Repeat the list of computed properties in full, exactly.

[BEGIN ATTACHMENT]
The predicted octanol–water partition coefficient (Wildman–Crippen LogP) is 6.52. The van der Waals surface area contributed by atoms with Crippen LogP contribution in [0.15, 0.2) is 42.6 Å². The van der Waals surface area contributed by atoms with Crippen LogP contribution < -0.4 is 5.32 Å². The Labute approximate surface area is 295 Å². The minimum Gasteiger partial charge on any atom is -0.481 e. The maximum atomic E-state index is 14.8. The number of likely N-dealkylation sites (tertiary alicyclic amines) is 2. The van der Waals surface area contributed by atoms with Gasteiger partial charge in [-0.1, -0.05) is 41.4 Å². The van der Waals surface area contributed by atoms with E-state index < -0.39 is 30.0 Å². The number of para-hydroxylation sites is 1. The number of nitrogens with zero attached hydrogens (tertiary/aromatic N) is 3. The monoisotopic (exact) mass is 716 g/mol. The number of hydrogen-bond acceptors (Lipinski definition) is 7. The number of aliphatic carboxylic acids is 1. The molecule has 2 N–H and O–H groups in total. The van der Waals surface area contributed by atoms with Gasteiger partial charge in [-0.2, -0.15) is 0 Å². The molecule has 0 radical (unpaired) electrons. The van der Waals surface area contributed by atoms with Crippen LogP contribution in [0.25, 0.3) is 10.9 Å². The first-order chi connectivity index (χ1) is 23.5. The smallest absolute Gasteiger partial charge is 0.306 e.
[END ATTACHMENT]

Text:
The predicted octanol–water partition coefficient (Wildman–Crippen LogP) is 6.52. The van der Waals surface area contributed by atoms with Crippen LogP contribution in [0.15, 0.2) is 42.6 Å². The van der Waals surface area contributed by atoms with Crippen LogP contribution < -0.4 is 5.32 Å². The Labute approximate surface area is 295 Å². The minimum Gasteiger partial charge on any atom is -0.481 e. The maximum atomic E-state index is 14.8. The number of likely N-dealkylation sites (tertiary alicyclic amines) is 2. The van der Waals surface area contributed by atoms with Gasteiger partial charge in [-0.1, -0.05) is 41.4 Å². The van der Waals surface area contributed by atoms with E-state index < -0.39 is 30.0 Å². The number of para-hydroxylation sites is 1. The number of nitrogens with zero attached hydrogens (tertiary/aromatic N) is 3. The monoisotopic (exact) mass is 716 g/mol. The number of hydrogen-bond acceptors (Lipinski definition) is 7. The number of aliphatic carboxylic acids is 1. The molecule has 2 N–H and O–H groups in total. The van der Waals surface area contributed by atoms with Gasteiger partial charge in [-0.2, -0.15) is 0 Å². The molecule has 0 radical (unpaired) electrons. The van der Waals surface area contributed by atoms with Crippen LogP contribution in [0.25, 0.3) is 10.9 Å². The first-order chi connectivity index (χ1) is 23.5. The smallest absolute Gasteiger partial charge is 0.306 e.